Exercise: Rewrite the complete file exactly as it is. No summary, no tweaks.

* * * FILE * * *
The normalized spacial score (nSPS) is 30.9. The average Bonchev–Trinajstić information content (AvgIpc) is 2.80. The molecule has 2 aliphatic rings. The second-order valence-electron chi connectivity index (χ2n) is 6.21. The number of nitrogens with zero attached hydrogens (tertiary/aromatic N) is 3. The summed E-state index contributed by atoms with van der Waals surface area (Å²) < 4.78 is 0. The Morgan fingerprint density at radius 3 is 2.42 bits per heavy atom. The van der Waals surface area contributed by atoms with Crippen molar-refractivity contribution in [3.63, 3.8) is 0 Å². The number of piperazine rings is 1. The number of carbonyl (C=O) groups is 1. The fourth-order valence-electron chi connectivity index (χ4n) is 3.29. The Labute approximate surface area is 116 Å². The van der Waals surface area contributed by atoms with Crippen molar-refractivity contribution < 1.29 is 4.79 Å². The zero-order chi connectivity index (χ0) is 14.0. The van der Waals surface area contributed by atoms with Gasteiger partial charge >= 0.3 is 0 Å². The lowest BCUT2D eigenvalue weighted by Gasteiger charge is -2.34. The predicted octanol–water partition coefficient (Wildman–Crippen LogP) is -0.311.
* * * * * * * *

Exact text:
The normalized spacial score (nSPS) is 30.9. The average Bonchev–Trinajstić information content (AvgIpc) is 2.80. The molecule has 2 aliphatic rings. The second-order valence-electron chi connectivity index (χ2n) is 6.21. The number of nitrogens with zero attached hydrogens (tertiary/aromatic N) is 3. The summed E-state index contributed by atoms with van der Waals surface area (Å²) < 4.78 is 0. The Morgan fingerprint density at radius 3 is 2.42 bits per heavy atom. The van der Waals surface area contributed by atoms with Crippen molar-refractivity contribution in [3.63, 3.8) is 0 Å². The number of piperazine rings is 1. The number of carbonyl (C=O) groups is 1. The fourth-order valence-electron chi connectivity index (χ4n) is 3.29. The Labute approximate surface area is 116 Å². The van der Waals surface area contributed by atoms with Crippen molar-refractivity contribution < 1.29 is 4.79 Å². The zero-order chi connectivity index (χ0) is 14.0. The van der Waals surface area contributed by atoms with Gasteiger partial charge >= 0.3 is 0 Å². The lowest BCUT2D eigenvalue weighted by Gasteiger charge is -2.34. The predicted octanol–water partition coefficient (Wildman–Crippen LogP) is -0.311.